All sounds too good?

I’d like to give you some of the most common debates and concerns I’ve heard within teams when considering AppSync and GraphQL for their APIs.

Drawbacks of GraphQL:

  • Non-managed GraphQL solutions can be complicated to set up from scratch. Luckily, there are many frameworks or managed GraphQL solutions. Check out Apollo GraphQL here.
  • GraphQL may be a new technology for teams to adopt and learn. From experience, teams adopt the REST approach for its well known presence, familiarity in the industry and having existing knowledge with REST.
  • Complex Queries can reduce performance as data is fetched from multiple sources. You can enforce Rate limiting and Max-Depth limiting; Unfortunately at the time of writing, maxDepth limiting in AppSync can only be done inside a custom Velocity template, see here

Drawbacks of AppSync:

  • The main drawback of AppSync and something I would love to see in the future is private AppSync API’s to restrict the API to traffic within your VPC. API Gateway has a concept of private APIs, sadly you cannot yet do the same with AppSync.
  • Cloud/Vendor lock in. Whilst this is common with a service such as AppSync where business logic can be baked within Velocity templates at the infrastructure level, you should consider the long term strategy of your business case and what it means to migrate your AWS solutions to another provider. The likelihood of such event, in most cases, is relatively low.
  • Like all managed services, there may be a niche use case for high levels of custom configuration that may not be possible using a managed AWS service. As the service grows, more and more features are being added.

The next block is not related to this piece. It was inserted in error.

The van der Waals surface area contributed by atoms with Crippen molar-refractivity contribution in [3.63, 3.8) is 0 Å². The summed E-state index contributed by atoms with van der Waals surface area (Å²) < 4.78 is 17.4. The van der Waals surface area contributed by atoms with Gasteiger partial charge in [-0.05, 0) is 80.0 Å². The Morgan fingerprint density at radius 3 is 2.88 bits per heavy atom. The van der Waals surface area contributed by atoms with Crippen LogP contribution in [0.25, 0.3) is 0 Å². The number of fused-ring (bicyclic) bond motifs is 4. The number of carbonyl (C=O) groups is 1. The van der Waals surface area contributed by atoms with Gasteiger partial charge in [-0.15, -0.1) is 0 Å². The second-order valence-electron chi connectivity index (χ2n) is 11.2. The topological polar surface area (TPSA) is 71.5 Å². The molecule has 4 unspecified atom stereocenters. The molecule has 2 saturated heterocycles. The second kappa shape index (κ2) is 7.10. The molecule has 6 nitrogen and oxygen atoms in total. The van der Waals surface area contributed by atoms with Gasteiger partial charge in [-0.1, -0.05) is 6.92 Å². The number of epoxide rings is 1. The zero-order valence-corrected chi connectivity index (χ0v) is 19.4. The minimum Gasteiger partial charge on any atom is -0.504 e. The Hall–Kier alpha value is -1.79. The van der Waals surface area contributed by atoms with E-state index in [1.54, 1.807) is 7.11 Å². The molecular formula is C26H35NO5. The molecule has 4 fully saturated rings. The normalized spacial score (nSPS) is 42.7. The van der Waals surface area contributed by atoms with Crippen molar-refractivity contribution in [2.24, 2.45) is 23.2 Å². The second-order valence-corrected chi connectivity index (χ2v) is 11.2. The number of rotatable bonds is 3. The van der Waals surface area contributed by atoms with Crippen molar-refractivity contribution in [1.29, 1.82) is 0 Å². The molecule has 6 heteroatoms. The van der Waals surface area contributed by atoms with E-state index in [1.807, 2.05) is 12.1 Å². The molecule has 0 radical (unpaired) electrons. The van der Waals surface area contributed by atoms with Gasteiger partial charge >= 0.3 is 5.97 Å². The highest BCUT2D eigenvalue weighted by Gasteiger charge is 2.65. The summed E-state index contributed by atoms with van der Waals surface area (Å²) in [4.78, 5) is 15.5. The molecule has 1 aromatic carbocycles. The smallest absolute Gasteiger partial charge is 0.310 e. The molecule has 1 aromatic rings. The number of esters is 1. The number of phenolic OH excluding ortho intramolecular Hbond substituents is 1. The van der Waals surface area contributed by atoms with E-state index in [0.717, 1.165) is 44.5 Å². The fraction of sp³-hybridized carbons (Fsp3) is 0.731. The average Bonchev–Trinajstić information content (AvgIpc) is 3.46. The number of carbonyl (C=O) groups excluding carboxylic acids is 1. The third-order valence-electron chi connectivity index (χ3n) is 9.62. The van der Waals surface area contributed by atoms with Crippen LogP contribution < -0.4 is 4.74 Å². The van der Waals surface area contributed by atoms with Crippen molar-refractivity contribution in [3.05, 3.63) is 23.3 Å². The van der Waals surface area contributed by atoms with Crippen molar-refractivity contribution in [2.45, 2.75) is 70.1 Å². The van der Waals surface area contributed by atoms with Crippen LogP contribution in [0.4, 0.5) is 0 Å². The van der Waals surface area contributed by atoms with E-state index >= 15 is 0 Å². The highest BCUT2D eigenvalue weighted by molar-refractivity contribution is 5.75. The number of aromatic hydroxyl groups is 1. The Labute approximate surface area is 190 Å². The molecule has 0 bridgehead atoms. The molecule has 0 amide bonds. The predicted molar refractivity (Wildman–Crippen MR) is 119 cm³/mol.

At the beginning, community led advice and documentation was sparse for both AppSync and GraphQL. I believe there is now a diverse and wide led GraphQL community.

AppSync has really matured over its lifetime and new integrations and features have been added that previously caused problems for startups to enterprises, such as AWS WAF support and Custom Authorisers.

I am not saying GraphQL is better than REST. You must carefully choose the right type of API for your application. You should always consider your specific use case including things like access and authorisation, types of consumers, etc. As mentioned above, if you need private APIs you only have the option for API gateway and REST.

I hope with the information above you can at least now consider GraphQL as an alternative to REST and see how it could be beneficial to your application.

This post has only touched upon some of the most common discussions when considering AppSync or GraphQL. There are plenty more resources that can dive deeper into AppSync GraphQL. For more information see the resources section below.

Getting in touch!

Happy building!… 🚀

Thank you for reading, Robert.

Reach me on linkedIn here:




Serverless Engineer/Architect UK —Helping others build resilient and maintainable software on AWS! 🚀 Support me @ ☕️

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Robert Bulmer

Robert Bulmer

Serverless Engineer/Architect UK —Helping others build resilient and maintainable software on AWS! 🚀 Support me @ ☕️